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“Without Yesterday There Is No Tomorrow”: Ricardo Lagos and Chile’s Democratic Transition

In April 1988, as Chile emerged from 15 years of total censorship under its most brutal dictatorship into its first electoral campaign since the 1973 military coup, a plebiscite was held on whether General Augusto Pinochet should rule the country for another decade. In a nation accustomed to controlled media, Socialist leader Ricardo Lagos was allowed a rare national TV appearance. Pointing straight at the camera, Lagos defied the dictator: “You promise the country eight more years of tortures, assassinations, violations of human rights,” he said. “It is unacceptable for a Chilean to have such ambition for power as to try to be in power for 25 years!” When his panicked interviewers tried to interrupt, he insisted, “I speak for 15 years of silence.”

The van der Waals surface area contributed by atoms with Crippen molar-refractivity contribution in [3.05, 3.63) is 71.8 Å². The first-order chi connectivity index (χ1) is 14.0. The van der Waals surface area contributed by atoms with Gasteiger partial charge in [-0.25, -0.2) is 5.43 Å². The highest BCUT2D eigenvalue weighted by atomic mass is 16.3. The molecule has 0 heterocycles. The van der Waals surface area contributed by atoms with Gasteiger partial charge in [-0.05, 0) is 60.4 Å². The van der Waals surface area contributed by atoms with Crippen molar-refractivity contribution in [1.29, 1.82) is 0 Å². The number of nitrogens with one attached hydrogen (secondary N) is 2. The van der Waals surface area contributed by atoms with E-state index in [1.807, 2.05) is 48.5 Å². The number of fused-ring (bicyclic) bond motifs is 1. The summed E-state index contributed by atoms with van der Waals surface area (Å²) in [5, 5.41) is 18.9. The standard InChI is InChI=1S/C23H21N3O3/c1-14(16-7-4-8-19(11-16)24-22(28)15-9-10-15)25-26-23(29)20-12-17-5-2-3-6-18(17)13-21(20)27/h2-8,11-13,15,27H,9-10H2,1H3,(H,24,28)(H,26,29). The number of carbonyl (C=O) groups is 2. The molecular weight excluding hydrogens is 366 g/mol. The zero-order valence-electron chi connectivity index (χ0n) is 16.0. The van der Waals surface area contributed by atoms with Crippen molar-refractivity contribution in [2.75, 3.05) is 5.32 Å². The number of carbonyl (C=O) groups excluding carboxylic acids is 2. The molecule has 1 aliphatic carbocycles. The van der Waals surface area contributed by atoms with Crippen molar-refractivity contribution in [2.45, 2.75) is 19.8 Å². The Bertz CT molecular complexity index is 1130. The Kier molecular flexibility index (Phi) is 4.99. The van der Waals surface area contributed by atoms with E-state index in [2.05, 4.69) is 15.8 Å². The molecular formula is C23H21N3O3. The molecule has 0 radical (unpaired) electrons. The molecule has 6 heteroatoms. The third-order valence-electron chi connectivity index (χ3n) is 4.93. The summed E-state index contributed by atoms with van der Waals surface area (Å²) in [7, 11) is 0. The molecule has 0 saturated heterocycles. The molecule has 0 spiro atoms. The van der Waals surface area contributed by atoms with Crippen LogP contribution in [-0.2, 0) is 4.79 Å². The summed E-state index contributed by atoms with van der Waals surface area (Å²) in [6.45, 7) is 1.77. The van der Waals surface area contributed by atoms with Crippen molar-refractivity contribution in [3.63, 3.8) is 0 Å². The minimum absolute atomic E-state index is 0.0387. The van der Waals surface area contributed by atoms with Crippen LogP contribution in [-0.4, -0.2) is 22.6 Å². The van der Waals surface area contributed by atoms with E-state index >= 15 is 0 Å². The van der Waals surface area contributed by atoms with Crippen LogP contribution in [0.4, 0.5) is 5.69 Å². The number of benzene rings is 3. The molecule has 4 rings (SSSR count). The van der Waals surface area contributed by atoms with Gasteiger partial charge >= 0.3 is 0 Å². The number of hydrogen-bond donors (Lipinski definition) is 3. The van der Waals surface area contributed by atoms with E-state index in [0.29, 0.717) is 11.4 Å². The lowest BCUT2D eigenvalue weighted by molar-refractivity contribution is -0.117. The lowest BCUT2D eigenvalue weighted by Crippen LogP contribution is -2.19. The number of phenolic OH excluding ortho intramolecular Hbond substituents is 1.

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Four Trends Shaping the Big Apple

When the demonstrations for immigrant rights flared up around the country last year some members of New York City’s various immigrant groups participated, but the demonstrations here were a faint echo of those in other cities. The simple reason: New York draws substantial numbers of its immigrants from many different countries, continents, languages, and origins, while the majority of immigrants and the vast majority of undocumented immigrants nationwide originate in Mexico.


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Remembering a Giant of Sociology

Seymour Martin Lipset, one of the giants of sociology in the 20th century, died on December 31, 2006, in Arlington, VA.

Marty Lipset shaped modern sociology by writing a string of classic works, nurturing a legion of eminent students, and radiating a kindness that warmed all those around him.

Copyright © 2007 by the American Sociological Association. All rights reserved.